Photo Courtesy of the San Diego Fire House Museum
Shortly before noon on Sunday October 5, 1913, a large black mushroom shaped cloud of smoke reached skyward from the Standard Oil Company tank yard on the waterfront. A spark from a passing locomotive was blamed for starting a fire in a 250,000 gallon tank of distillate oil. As the oil burned it threw sparks skyward which rained down on several other tanks nearby. A tank holding 1,500,000 gallons of black oil ignited erupting into a towering ball of flame.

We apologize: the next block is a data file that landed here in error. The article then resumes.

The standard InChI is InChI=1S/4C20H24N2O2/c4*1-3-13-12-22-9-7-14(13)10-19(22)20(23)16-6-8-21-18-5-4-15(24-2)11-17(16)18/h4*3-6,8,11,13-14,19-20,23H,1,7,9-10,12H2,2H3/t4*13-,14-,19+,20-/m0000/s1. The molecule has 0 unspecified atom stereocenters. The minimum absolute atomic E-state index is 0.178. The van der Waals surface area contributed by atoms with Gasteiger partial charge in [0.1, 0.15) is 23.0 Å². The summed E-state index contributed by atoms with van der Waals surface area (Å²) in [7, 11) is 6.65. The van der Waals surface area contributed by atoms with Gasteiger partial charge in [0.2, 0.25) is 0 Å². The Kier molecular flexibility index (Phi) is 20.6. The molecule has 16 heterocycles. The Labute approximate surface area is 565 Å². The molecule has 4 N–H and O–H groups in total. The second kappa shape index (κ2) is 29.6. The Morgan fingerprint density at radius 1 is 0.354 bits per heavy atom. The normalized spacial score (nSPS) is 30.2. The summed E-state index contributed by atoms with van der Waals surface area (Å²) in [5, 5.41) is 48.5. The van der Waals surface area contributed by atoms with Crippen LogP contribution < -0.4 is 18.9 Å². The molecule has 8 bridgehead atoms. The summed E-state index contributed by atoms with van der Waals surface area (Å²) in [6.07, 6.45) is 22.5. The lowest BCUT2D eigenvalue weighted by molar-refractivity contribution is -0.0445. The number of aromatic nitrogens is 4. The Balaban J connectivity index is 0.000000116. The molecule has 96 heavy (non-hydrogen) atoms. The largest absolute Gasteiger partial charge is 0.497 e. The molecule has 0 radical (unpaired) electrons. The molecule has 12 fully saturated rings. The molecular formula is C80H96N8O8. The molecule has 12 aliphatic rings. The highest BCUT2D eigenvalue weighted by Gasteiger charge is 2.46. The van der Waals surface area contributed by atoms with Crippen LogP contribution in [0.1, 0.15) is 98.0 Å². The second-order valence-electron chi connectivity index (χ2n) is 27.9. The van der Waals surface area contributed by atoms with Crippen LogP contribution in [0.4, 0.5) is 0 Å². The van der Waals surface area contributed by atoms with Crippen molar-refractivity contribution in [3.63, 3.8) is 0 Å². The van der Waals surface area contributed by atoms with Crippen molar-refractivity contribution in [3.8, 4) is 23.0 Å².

Firefighters were left to do nothing more than spray water on the other tanks to keep them cool. Firefighters were relieved at their hoses and allowed to get something to eat, quickly returning to take their positions again. Spectators gathered as the firefighters tried to keep the black oil from exploding, but the heat eventually caused a third tank, holding 250,000 gallons of gasoline, to explode with such force that it was heard in La Mesa. Steam driven, the burning oil soared into the air and rained down on adjoining lumber yards. Firemen dragged what hose lines they could spare from the Standard Oil yard and re-grouped in the lumber yards. The Fire Department sent out a General Alarm. Spectators on the end of the Standard Oil dock had to be rescued by boats as the pier caught fire. Firefighters battled the flames from Sunday through Tuesday, when crews were finally released.